The field officers of our regiment are all very much loved. There is not one of the boys but what speaks well of them all. They are doubtless the right men in the right place. The weather is very fine at present.
We again received orders to go into winter quarters here, and still remain in the Reserve Corps, for the defence of Washington. I hear that Col. E. H. Stoughton is about to be promoted to a Brigadier, and to have command of this brigade.
The original plan for building our barracks has been changed, and the regiment is busily engaged in tearing down and putting up. To-day our regiment is on picket, having been sent out yesterday to relieve the 16th. It is very muddy to-day, but quite warm.
Yesterday the regiment returned from picket duty again. The lines have been drawn I, so that they are only two miles from camp.
We arrived in camp all right, save an accident which happened to a member of Company B, who accidentally shot off two of his fingers.
Four o'clock in the afternoon. We have received orders to be ready to march in the morning at five o'clock. The true soldier is ever willing to sacrifice his comforts for the good of his country. Just as our preparations to make ourselves comfortable through the winter are about completed, we have received marching orders, so that the result of our labors will be left for the benefit of others.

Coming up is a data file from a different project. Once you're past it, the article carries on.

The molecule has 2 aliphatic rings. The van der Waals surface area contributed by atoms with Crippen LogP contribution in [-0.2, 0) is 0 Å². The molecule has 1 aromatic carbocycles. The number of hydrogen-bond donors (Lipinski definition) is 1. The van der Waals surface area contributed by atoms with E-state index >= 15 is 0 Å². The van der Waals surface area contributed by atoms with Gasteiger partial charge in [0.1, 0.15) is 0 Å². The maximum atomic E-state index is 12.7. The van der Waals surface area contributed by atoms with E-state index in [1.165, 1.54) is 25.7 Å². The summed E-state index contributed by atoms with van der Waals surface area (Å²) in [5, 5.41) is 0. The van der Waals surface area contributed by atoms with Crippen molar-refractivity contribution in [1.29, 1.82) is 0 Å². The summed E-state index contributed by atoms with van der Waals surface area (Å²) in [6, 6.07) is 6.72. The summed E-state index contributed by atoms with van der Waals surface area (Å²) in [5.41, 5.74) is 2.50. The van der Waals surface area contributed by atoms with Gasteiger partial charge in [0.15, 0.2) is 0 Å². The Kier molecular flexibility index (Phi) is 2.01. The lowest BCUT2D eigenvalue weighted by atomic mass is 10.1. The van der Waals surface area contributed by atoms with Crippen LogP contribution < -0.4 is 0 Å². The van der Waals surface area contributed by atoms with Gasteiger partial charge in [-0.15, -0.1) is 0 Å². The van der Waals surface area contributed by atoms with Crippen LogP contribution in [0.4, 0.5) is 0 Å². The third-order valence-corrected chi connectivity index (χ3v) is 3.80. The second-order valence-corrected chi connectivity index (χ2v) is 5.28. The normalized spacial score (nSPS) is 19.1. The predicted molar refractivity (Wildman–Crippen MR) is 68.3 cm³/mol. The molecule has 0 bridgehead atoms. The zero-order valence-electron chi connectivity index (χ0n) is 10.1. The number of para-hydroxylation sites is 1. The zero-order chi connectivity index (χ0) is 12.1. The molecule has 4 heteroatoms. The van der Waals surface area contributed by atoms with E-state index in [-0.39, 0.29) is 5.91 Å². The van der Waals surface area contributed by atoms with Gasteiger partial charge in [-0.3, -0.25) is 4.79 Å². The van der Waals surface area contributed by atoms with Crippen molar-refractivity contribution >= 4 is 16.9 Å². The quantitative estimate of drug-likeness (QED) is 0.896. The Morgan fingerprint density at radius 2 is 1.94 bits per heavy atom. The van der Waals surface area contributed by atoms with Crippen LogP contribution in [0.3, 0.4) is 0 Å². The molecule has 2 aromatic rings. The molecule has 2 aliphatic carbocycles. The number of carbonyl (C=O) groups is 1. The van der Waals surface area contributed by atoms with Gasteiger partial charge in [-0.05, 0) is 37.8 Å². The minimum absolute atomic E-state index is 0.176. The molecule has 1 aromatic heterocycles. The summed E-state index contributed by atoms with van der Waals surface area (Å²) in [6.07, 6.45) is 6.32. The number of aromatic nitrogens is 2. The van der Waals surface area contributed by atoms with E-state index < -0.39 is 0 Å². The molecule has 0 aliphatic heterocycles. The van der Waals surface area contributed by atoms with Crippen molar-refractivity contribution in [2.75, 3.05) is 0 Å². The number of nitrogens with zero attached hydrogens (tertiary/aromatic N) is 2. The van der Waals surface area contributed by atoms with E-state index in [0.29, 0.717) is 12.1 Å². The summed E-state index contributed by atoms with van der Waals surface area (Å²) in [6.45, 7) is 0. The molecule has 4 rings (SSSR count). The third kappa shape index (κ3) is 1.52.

Camp Vermont is no more. We are now encamped near Fairfax Court House, Va. The orders which the brigade received on the 11th were complied with the next day. At three o'clock the next morning (the 12th) the bugles sounded, calling us up to prepare for the march, each man to be supplied with two Days' rations. Our camp was again a busy scene. At half past five the 14th was formed in line, this time the men being in heavy marching order; Lieut. Col. Rose taking the command, we were ordered forward, the 12th, 15th and 16th preceding us, and the 13th bringing up the rear. We marched in this order about four miles, when the regiments ahead halted, the 14th filing past them and taking the lead. The day was pleasant and was a very favorable time for a march. We arrived at Fairfax Court House about four o'clock in the afternoon, and camped half a mile north, where we remained that night and till four o'clock the next day, when we moved to our present camp, which is half a mile south of the Court House. The 1st Vermont Cavalry were at Annandale as we passed by. The distance from Camp Vermont to this place is called twenty miles. It was a very fatiguing march, fifteen miles being the average distance which an army moves in a day. Gen. Sigel left here last week with fifty thousand men, and also Gen. Bank's old corps of forty thousand men is passing through here, en route for Fredericksburg, from Harper's Ferry. A part of his corps camped here last night.